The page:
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Welcome to the IOSEA Marine Turtle MoU Website!

The IOSEA Marine Turtle Memorandum of Understanding is an intergovernmental agreement concluded under the auspices of the UNEP / ‎Convention on the Conservation of Migratory Species of Wild Animals (CMS). It aims to protect, conserve, replenish and recover marine turtles and their habitats of the Indian Ocean and South-East Asian region, working in partnership with other relevant actors and organisations.

 

  PROFILE OF THE MONTH  
  IUCN symposium on sea turtle conservation in Asia, 24-25 March 2015 border
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  Report of IUCN Symposium on Sea Turtle Conservation in Asia  ... READ ON 
 
 
 
 

  HEADLINES Click for:   MONTHLY OVERVIEW
 
LATEST: 2 July 2015
Australia: The Great Barrier Reef from a turtles perspective
Whilst tagging a green turtle in the GBR, scientists fitted a GoPro to the turtle before setting it back in the water. The footage revealed the reef from a turtles perspective.
 
  MESSAGE BOARD

» Australia, QLD: Reef HQ’s Marine Turtle Spectacular!
» New documentary on marine turtle conservation
» Advances in marine turtle genetic fingerprinting
» Video: Turtle rescued by divers in the Maldives
» Volunteer opportunity on Cousin Island, Seychelles
» Baby flatback turtles satellite-tracked in Australia
» Video for World Turtle Day from Australia
» CMS and World Turtle Day
» Educational TV-show: ‘Titou discovers marine turtles’
 
     
   
 
Turtle watching in Northern Territory, Australia 2 Jul 2015

A flatback turtle digs a hole to lay her eggs in on the coast of the Timor SeaAn online article in ‘Traveller’ by Daniel Scott explains the euphoria and intrigue in witnessing a turtle laying her eggs. Scott speaks of his experience in the uninhabited Bare Sand Island dunes in the Timor Sea region. He describes the particular nature of the pregnant flatback turtle as she looks for the exact spot to lay her eggs. After a few trials she finds just the place, and starts to dig with both her flippers. Once she is content, the turtle begins to lay her eggs, described by Scott as slightly larger than ping-pong balls and equally spherical. Scott emphasizes that the chance of survival of the contents of the eggs is questionable. He lists dehydration, seabirds, sharks and above all, man, with his plastic bags, boat propellers and indiscriminate fishing nets, as major threats to the hatchlings that may emerge from the nest. More »

 
   
 
Opinion: The true value of sea turtles 22 Jun 2015

Photo: Associated PressAn article in the ‘Huffington Post online’ urges readers to remember the true value of sea turtles. The author, Wallace Nichols, welcomes the rise in the concept of ecosystem services as a valuing criteria for nature. The conversation around valuing nature is expanding quickly to include the cognitive, emotional, psychological and social benefits that are real drivers of the human-nature relationship. Nichols provides detail on some of the real but rarely described benefits of working with sea turtles. These include awe and wonder, solitude and privacy, creativity and aspiration.  More »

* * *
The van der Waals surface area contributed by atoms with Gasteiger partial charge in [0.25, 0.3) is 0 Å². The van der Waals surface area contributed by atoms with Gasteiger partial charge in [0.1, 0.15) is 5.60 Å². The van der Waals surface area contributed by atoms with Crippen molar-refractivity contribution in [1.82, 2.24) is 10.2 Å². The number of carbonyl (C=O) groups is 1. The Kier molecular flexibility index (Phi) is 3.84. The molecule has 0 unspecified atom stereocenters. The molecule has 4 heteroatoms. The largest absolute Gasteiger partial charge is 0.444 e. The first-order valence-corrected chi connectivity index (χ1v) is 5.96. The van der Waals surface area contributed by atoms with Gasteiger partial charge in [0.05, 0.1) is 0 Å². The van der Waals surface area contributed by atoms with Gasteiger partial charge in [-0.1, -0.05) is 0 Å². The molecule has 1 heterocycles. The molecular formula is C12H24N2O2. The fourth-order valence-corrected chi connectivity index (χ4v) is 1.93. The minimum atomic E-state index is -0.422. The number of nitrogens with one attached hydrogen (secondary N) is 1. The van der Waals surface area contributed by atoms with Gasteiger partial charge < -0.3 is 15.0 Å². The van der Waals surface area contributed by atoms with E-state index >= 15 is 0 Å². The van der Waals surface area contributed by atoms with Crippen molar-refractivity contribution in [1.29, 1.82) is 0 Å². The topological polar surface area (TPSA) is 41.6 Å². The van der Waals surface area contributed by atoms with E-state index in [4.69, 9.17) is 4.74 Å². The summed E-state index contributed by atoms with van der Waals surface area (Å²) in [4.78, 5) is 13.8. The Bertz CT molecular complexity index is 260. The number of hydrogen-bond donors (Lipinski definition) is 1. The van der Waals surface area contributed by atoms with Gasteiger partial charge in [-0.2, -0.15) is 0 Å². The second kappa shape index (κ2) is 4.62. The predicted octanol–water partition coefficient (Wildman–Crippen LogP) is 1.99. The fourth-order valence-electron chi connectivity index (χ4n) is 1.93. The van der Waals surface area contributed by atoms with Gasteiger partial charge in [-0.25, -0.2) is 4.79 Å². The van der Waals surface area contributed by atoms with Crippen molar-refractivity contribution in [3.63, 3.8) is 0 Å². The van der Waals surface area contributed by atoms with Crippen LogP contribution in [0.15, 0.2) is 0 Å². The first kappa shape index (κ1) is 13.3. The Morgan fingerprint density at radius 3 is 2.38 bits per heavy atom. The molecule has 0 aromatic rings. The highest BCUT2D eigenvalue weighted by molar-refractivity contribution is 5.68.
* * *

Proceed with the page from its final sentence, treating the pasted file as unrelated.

SWOT Report: Important turtle areas in the Arabian Gulf 16 Jun 2015

A tracked turtle returning to seeSWOT Report Vol. X presents research conducted by N Pilcher, M Antonopoulou, LS Perry and O Kerr looking at important turtle areas in the Arabian Gulf. The article by the four authors emphasizes the need for turtle conservation efforts throughout the life cycle of turtles, on land, as well as at sea. Particular emphasis is given to Hawksbill turtles in the region as data is lacking on this species. More »

 
   
 
Ghost nets and their threat to marine wildlife 8 Jun 2015

Turtle entangled in a ghost netIn an article in the ‘Deutsche Welle’ online newspaper, Harald Franzen expresses concern over the prevalence of old fishing nets in the oceans that have been lost or discarded. These synthetic nets can drift through the world’s seas for centuries, catching and killing marine wildlife, including marine turtles, as they go. The process of these nets trapping a variety of marine life is outlined by Franzen as a perpetual cycle: after animals are trapped in the nets, they sink to the bottom of the seabed, where they decompose, and the net then rises back to the surface and everything starts over again.  More »

 
   
 
South Africa: Washed up baby loggerhead turtles 1 Jun 2015

Baby loggerhead turtles are hand-fed the prepared gelatine dietThe plight of baby loggerhead turtles is stressed in an article by J Williams on the ‘CapeTownEtc’ website. Loggerhead turtles born in KwaZulu-Natal and southern Mozambique drift along the Benguela current. But every year, baby turtles are found washed up on Western Cape beaches due to storms and onshore winds. This year, there has been a high spike in the number of turtles found on the Western Cape coastline. A total of 185 baby turtles were taken in by the Two Oceans Aquarium (T.O.A) to be rehabilitated.  More »

 
   
     
 
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UNEP © IOSEA Marine Turtle MoU Secretariat, c/o UNEP Regional Office for Asia and the Pacific,
United Nations Building, Rajdamnern Nok Avenue, Bangkok, 10200, Thailand
Tel: + (662) 288 1471 ; Fax: + (662) 288 3041 / 288 1029; E-mail: IOSEA Secretariat
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